Find Your WordPress Theme Niche and Own It


There are a lot of WordPress themes shops out there, and it can be difficult to know where your new business slots in. How are you going to stand out?

There are a lot of WordPress themes shops out there, and it can be difficult to know where your new business slots in. The theme marketplace is pretty saturated and differentiating yourself from the rest can be a difficult task. After all, there are lots of established, trusted, theme shops out there that are taking up a huge percentage of the market.

What about you? Where do you fit into it? Are you going to sell generic WordPress themes that will appeal to anyone with a WordPress website, or have you thought about positioning yourself in a niche?

The Rise of the Niche Theme

Back when commercial themes became popular, large theme shops started to establish themselves – WooThemes, UpThemes, StudioPress, and Elegant Themes to name just a few. These guys soon cornered the market, offering professional themes and even frameworks. These theme shops have established reputations and big communities. When WordPress users decide to start purchasing commercial themes it’s only natural that they would look to a trusted source. That makes it difficult for new players to gain traction.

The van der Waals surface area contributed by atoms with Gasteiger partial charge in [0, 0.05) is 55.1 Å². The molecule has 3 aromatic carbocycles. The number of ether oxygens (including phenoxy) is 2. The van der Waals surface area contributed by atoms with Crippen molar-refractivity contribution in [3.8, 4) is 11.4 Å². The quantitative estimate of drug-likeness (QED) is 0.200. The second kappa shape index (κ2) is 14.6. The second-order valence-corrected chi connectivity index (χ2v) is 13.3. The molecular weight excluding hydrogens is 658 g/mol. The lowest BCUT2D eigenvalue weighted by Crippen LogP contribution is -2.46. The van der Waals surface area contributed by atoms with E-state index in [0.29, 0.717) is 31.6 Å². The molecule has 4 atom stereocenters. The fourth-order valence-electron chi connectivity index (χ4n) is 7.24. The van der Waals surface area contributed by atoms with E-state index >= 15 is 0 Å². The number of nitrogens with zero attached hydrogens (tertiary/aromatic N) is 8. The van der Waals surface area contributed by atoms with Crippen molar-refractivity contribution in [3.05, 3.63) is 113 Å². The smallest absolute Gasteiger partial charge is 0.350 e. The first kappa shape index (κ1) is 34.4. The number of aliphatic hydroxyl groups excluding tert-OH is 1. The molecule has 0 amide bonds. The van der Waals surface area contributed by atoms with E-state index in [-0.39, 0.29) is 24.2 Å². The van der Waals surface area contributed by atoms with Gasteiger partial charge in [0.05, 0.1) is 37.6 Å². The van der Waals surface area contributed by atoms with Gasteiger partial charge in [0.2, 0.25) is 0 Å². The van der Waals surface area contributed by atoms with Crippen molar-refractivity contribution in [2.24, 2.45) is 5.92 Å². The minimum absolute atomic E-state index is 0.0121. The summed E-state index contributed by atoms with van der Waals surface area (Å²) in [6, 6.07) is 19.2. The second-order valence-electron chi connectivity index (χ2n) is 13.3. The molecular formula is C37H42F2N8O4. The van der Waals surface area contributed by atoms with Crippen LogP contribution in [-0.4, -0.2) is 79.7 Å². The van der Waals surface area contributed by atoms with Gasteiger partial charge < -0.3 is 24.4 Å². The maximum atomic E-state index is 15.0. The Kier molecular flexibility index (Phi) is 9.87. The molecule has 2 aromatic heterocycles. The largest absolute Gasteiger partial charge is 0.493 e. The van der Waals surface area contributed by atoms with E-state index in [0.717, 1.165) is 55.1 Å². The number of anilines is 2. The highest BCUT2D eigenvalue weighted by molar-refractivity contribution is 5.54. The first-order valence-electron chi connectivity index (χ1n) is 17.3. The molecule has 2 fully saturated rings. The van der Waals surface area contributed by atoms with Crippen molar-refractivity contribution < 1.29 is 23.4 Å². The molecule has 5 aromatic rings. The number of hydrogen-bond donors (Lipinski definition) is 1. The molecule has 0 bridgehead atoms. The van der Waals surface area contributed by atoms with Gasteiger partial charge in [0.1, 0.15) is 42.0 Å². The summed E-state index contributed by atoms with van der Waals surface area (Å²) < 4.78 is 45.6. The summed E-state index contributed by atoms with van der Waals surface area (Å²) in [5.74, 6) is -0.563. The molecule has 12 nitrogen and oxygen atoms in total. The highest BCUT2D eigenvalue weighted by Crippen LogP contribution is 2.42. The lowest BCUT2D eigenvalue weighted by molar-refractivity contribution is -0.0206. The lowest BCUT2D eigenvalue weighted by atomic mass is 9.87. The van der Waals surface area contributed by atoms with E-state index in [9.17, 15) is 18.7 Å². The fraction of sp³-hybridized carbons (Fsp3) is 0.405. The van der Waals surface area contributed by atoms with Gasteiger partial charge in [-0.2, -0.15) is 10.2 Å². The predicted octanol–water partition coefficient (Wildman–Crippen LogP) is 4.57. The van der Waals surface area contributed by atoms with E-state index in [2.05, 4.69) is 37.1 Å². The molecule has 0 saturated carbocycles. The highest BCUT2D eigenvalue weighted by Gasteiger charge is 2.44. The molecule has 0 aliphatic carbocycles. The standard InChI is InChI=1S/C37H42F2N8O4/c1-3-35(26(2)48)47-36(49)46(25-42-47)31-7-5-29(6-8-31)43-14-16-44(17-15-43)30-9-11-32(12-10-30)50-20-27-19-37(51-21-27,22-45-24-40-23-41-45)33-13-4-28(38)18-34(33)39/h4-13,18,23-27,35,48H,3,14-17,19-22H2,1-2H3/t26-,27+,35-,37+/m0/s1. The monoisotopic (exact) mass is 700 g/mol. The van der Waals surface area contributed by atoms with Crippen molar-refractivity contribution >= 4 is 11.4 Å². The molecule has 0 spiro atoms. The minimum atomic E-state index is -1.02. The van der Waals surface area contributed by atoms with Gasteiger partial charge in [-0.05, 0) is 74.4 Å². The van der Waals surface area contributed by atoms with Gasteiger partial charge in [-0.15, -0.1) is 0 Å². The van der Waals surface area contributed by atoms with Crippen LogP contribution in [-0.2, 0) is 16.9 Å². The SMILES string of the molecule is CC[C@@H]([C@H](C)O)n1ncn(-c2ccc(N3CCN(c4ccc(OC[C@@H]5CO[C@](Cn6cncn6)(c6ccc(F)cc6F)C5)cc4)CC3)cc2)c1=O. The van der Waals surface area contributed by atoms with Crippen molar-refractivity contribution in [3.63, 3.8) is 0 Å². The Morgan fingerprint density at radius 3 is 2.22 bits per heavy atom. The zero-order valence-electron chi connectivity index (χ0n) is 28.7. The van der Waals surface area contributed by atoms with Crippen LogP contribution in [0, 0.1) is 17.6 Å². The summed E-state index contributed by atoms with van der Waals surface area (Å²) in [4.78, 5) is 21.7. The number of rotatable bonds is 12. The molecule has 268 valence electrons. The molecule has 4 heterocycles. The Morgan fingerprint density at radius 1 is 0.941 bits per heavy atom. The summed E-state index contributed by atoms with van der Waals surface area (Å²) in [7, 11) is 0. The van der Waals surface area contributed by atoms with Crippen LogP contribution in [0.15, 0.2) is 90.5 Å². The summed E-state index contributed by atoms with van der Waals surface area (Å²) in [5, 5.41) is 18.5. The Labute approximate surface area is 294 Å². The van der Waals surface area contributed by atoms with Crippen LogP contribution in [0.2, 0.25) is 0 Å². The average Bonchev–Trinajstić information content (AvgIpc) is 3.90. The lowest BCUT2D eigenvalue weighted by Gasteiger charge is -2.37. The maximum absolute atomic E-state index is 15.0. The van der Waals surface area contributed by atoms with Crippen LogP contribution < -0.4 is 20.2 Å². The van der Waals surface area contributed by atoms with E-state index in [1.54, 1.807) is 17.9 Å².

Enter the niche theme shop. Rather than catering to the everyman, these theme shops target particular niches. Rather than trying to get a small piece of a big pie, they’re out to get a large piece of a smaller pie. The first of these types of theme shops were Allure Themes (now merged with iThemes) and happytables. Allure themes sells WordPress themes for women, while happytables is a web app created with WordPress that lets restaurant owners create websites. The aim of these companies is not to cater for everyone, but to be the go-to place for specific types of businesses. Other examples include Church Themes, Tokokoo and Store Front which focus on ecommerce, AppThemes which creates business applications, and BluChic which focuses on women.

The Benefits of Going Vertical

Moving into verticals helps both you and the WordPress user. Let’s take a look at why.


It can be difficult for a small business owner starting out with their first website to know where to look. It’s easy to spend hours looking for themes without finding one with the right design and functionality to suit. By trying make everyone happy, many themes end up making no one really happy. This leads to theme bloat with loads of options to let people customize their themes, or users have to hire developers to get the theme that they really want. By providing a one-stop theme shop for vertical markets you’re making life a whole lot easier for these people.

Market Research

A WordPress theme shop that is targeted towards everyone has got a tough job. They’ve got to figure out what everyone needs and provide that to them. Even if they do create the occasional theme for a vertical they still have only one, and it won’t cater for all of the different types of people within that niche.